1st Edition

The Irish Language in Ireland From Goídel to Globalisation

By Diarmait Mac Giolla Chríost Copyright 2005
    280 Pages
    by Routledge

    280 Pages
    by Routledge

    This book comprises the first complete treatment of the Irish language in social context throughout the whole of Ireland, with a particular focus on contemporary society. The possibilities and limitations of the craft of language planning for the revival of the Irish language are outlined and the book also situates the language issue in the context of current debates on the geography, history and politics of the nature of Irish identity. A comprehensive multidisciplinary approach is adopted throughout.

    1. Introduction 2. Contexts Part One: Histories 3. The Early Historical to the Late Medieval Period 4. The Early Modern and the Modern Period Part Two: Contemporary Geographies 5. The Republic of Ireland 6. Northern Ireland Part Three: Discourse 7. New Directions 8. Irish in a Global Age 9. Conclusions


    Diarmait Mac Giolla Chríost is lecturer at the School of Welsh at the University of Wales, Cardiff

    'In about 250 pages, Diarmait Mac Giolla Chríost contributes enough material to keep not so much scholars as workers in the area of linguistic promotion inspired for years ... this study condenses immense efforts to direct discourse about the state and fate of Irish into a previously neglected intersection between academic and community-based efforts. The author applies research too often languishing upon government and academic shelves into a theory-laden but careful examination for a public forum.' - John L. Murphy, The Linguist List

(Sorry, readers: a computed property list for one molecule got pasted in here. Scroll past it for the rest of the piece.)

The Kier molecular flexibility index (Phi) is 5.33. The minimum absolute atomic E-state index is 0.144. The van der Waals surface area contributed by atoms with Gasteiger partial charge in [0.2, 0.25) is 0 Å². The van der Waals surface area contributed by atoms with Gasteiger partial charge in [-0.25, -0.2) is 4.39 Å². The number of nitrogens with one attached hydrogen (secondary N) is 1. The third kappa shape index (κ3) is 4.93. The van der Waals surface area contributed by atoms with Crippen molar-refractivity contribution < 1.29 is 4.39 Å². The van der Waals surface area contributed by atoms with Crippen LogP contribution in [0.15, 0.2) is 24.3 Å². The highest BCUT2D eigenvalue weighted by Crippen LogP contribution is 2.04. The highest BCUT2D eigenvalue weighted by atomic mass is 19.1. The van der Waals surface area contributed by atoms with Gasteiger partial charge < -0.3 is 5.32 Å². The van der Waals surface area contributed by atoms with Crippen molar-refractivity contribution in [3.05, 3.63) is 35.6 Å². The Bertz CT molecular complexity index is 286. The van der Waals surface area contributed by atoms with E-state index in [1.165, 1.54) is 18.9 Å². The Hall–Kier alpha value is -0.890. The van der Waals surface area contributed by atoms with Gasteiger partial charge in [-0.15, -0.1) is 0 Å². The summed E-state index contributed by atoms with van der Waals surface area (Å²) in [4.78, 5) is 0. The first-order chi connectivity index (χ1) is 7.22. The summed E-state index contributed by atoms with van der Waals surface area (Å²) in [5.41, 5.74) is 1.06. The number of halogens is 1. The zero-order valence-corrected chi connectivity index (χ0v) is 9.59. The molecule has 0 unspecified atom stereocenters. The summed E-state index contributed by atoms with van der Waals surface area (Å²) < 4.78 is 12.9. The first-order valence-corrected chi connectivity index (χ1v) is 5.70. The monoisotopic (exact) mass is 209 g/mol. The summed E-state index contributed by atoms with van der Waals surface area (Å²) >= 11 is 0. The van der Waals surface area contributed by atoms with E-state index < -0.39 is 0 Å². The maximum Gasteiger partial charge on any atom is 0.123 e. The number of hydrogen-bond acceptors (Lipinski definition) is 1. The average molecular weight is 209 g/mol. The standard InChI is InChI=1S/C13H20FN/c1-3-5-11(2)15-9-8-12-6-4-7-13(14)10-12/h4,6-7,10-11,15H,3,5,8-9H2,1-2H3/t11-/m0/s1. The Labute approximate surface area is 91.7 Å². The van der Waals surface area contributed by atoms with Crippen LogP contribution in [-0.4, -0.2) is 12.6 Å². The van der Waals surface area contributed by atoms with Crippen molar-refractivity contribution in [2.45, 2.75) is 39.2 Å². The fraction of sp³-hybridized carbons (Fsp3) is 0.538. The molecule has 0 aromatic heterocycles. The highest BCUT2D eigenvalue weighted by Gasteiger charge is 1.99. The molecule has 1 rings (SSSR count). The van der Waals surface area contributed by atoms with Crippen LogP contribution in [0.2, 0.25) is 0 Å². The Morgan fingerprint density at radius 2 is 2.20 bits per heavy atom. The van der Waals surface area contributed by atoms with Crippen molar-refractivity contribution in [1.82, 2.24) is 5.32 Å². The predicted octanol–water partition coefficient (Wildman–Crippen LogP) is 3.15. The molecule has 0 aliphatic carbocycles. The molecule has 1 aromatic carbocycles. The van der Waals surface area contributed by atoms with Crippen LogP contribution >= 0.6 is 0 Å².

'Overall, The Irish Language in Ireland should be a standard reference work for some time to come. It succeeds in making the history and contemporary reality of Irish (and the theory and statistics relating to the language) accessible to all. There will be very many students, academics, amateurs and professionals who will be grateful for this book. It contributes a great deal to the study of Irish in Ireland in both the past and the present and, as such, it is highly recommended to anyone interested in the language, no matter their level of engagement.' - Criostoir Rowland, Irish Journal of Anthropology

    'Indispensible reading for anyone concerned about language identity and language shift.' – Forum for Modern Language Studies


    'This introductory overview of the debate on the complex interface between language and society will be of interest and use to the novice student of sociolinguistics and provides an up-to-date well referenced review of literature for the more seasoned researcher.'--Sociolinguistic Studies